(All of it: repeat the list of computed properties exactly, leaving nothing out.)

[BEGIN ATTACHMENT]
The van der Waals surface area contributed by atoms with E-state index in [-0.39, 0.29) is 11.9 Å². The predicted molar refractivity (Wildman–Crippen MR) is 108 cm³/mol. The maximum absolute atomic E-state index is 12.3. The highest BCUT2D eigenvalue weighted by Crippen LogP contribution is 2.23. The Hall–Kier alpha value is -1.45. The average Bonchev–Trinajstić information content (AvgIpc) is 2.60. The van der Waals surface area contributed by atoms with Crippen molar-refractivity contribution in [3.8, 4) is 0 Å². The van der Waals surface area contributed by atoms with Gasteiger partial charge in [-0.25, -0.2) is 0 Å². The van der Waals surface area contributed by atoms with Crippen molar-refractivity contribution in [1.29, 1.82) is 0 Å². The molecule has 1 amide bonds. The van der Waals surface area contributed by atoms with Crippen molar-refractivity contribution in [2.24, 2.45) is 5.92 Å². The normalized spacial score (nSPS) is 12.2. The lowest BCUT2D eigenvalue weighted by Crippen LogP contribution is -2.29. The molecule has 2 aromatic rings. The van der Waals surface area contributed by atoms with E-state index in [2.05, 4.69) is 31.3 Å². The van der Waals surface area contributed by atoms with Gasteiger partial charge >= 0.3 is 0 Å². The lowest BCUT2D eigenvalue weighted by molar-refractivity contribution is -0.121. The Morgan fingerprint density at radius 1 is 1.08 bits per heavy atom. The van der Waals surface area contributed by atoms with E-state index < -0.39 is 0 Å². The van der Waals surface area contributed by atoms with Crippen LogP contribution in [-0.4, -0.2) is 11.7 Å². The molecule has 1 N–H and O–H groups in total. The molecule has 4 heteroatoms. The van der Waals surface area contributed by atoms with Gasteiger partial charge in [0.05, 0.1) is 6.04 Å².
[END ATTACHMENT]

The van der Waals surface area contributed by atoms with E-state index in [-0.39, 0.29) is 11.9 Å². The predicted molar refractivity (Wildman–Crippen MR) is 108 cm³/mol. The maximum absolute atomic E-state index is 12.3. The highest BCUT2D eigenvalue weighted by Crippen LogP contribution is 2.23. The Hall–Kier alpha value is -1.45. The average Bonchev–Trinajstić information content (AvgIpc) is 2.60. The van der Waals surface area contributed by atoms with Crippen molar-refractivity contribution in [3.8, 4) is 0 Å². The van der Waals surface area contributed by atoms with Gasteiger partial charge in [-0.25, -0.2) is 0 Å². The van der Waals surface area contributed by atoms with Crippen molar-refractivity contribution in [1.29, 1.82) is 0 Å². The molecule has 1 amide bonds. The van der Waals surface area contributed by atoms with Crippen molar-refractivity contribution in [2.24, 2.45) is 5.92 Å². The normalized spacial score (nSPS) is 12.2. The lowest BCUT2D eigenvalue weighted by Crippen LogP contribution is -2.29. The molecule has 2 aromatic rings. The van der Waals surface area contributed by atoms with E-state index in [2.05, 4.69) is 31.3 Å². The van der Waals surface area contributed by atoms with Gasteiger partial charge >= 0.3 is 0 Å². The lowest BCUT2D eigenvalue weighted by molar-refractivity contribution is -0.121. The Morgan fingerprint density at radius 1 is 1.08 bits per heavy atom. The van der Waals surface area contributed by atoms with E-state index < -0.39 is 0 Å². The van der Waals surface area contributed by atoms with Crippen LogP contribution in [-0.4, -0.2) is 11.7 Å². The molecule has 1 N–H and O–H groups in total. The molecule has 4 heteroatoms. The van der Waals surface area contributed by atoms with Gasteiger partial charge in [0.05, 0.1) is 6.04 Å².